Make the Most of Your College Campus Visit

Make the Most of Your College Campus Visit
  • Opening Intro -

    High school seniors still undecided about their choice of college can make their decision during spring break.

    That week-long respite from school typically takes place in March or April, enabling students to finalize their college choices before the usual May 1 deadline.

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Here’s what you need to know about making the most of your college campus visit.

1. Pick your schools. Chances are you have three or four schools that you want to see, including those that have already accepted you. Visit only those schools you’re absolutely interested in, removing the rest from your list. Time is of the essence here: you don’t want to rush from campus to campus and miss something.

2. Make an appointment. Sure, you can tour most college campuses without an appointment, but then you may miss out on an opportunity to receive a personal tour. Some colleges provide mobile tours where you can follow along on your mobile device. Nearly all schools have guided tours of the campus, taking prospective students behind the scenes to locations they may not be aware of. Choose the tour that allows you to ask questions and get answers.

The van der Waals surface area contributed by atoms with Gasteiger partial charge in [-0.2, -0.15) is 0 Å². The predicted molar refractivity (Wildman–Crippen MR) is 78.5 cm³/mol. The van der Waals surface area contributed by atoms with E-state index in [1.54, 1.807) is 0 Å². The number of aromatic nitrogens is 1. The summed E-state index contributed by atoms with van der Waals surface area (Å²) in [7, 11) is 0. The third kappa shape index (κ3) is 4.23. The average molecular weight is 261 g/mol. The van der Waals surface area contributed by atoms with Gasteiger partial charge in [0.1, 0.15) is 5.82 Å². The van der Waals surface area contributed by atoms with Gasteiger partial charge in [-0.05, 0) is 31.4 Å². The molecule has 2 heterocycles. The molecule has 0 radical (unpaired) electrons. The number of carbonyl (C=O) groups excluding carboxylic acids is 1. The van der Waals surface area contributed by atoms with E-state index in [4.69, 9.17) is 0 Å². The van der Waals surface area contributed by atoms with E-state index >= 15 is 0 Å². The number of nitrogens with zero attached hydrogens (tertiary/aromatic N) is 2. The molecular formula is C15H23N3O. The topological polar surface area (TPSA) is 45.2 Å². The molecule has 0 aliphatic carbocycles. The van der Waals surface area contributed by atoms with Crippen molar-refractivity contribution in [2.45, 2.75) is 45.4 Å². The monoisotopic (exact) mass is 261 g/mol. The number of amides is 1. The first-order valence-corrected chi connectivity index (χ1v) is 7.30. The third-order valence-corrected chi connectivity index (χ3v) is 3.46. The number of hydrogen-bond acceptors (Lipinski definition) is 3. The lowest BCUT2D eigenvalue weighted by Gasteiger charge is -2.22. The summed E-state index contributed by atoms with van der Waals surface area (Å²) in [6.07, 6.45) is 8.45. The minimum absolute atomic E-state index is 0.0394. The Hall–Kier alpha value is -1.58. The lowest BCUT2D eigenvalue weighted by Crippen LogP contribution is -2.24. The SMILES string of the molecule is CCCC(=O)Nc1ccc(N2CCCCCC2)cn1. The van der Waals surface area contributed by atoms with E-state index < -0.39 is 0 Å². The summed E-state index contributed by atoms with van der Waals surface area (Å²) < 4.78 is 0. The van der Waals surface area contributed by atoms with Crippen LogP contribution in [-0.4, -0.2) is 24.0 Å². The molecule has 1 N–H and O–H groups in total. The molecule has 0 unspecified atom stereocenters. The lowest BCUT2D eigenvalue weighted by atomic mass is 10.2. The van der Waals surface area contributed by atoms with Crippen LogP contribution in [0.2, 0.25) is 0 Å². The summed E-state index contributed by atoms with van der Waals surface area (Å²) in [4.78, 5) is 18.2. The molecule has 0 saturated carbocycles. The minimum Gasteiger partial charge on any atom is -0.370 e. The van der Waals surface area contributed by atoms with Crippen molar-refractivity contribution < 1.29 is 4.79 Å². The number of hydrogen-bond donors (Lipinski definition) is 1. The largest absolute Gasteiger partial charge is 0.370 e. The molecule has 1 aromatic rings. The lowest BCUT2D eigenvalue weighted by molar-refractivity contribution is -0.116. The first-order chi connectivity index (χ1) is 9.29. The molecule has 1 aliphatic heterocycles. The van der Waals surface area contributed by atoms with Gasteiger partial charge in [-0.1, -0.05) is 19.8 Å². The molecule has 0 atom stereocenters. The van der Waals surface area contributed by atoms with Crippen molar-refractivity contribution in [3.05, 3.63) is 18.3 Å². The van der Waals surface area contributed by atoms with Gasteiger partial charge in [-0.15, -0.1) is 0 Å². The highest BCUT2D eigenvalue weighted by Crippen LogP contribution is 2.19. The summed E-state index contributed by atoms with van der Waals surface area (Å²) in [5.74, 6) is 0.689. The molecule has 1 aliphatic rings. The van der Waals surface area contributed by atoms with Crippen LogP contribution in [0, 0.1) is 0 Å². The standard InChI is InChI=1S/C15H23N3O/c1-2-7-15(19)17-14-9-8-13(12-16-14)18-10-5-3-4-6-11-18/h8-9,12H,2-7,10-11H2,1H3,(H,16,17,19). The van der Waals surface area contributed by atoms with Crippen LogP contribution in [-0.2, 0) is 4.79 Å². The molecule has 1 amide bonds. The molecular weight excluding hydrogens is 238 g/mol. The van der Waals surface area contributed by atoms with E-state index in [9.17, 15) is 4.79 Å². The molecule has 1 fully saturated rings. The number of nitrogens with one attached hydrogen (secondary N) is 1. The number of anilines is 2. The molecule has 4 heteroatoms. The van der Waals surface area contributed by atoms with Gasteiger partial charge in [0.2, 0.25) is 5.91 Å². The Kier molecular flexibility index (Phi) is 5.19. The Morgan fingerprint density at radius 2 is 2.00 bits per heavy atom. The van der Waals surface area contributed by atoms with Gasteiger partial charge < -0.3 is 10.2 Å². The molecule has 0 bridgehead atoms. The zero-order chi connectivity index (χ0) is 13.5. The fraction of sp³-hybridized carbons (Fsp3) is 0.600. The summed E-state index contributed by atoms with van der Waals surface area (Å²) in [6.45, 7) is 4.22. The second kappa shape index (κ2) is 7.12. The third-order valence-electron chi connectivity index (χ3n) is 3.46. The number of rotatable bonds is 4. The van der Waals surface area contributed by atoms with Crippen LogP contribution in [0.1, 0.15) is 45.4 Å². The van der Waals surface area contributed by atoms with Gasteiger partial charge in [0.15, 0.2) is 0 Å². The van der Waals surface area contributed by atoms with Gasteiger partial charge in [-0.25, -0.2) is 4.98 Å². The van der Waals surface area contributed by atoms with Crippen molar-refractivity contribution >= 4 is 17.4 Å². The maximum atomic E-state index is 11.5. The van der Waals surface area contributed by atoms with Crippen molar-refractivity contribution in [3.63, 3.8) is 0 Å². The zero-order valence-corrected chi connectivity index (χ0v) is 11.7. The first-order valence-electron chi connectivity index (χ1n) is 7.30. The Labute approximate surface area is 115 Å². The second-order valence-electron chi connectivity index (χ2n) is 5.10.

3. Schedule an interview. Let the college know that you’re on campus by attending the tour, but don’t stop there: schedule an interview. An interview with an admissions staff member will help you clarify some points about the college. The interview is generally informational in nature, allowing you to learn how to transition from high school to college and get acclimated at the new school.

4. Take your time. Beyond the 60- to 90-minute official tour and the brief interview, there are more reasons to stay around. Head to the student center to apprise its layout. Observe how students interact. If you can get dorm access, take advantage of it. Find out where the students eat and buy a meal. Talk with students to learn more about their college experience. If possible, stay over night on campus in a dorm room without your parents present — they can stay in a nearby hotel room.

5. Write down notes. You won’t remember everything about your campus visit, so jot down certain points about what you see. This information can come in handy in your interview. Note taking can also serve as a tie-breaker when you’re back home, far away from the campuses, and trying to decide which of two schools is right for you.

Tour Considerations

Parents, of course, want to be involved with their children especially while on campus and far from home. Yet, if you are accompanying your son or daughter, give them some room to venture off on their own. He or she may want to sit in on a class, strike up a conversation with their peers or simply explore their surroundings. No worries about getting lost — your budding college student can contact you via cell phone.

See AlsoAbout Those Campus Overnight Visits

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Categories: College Search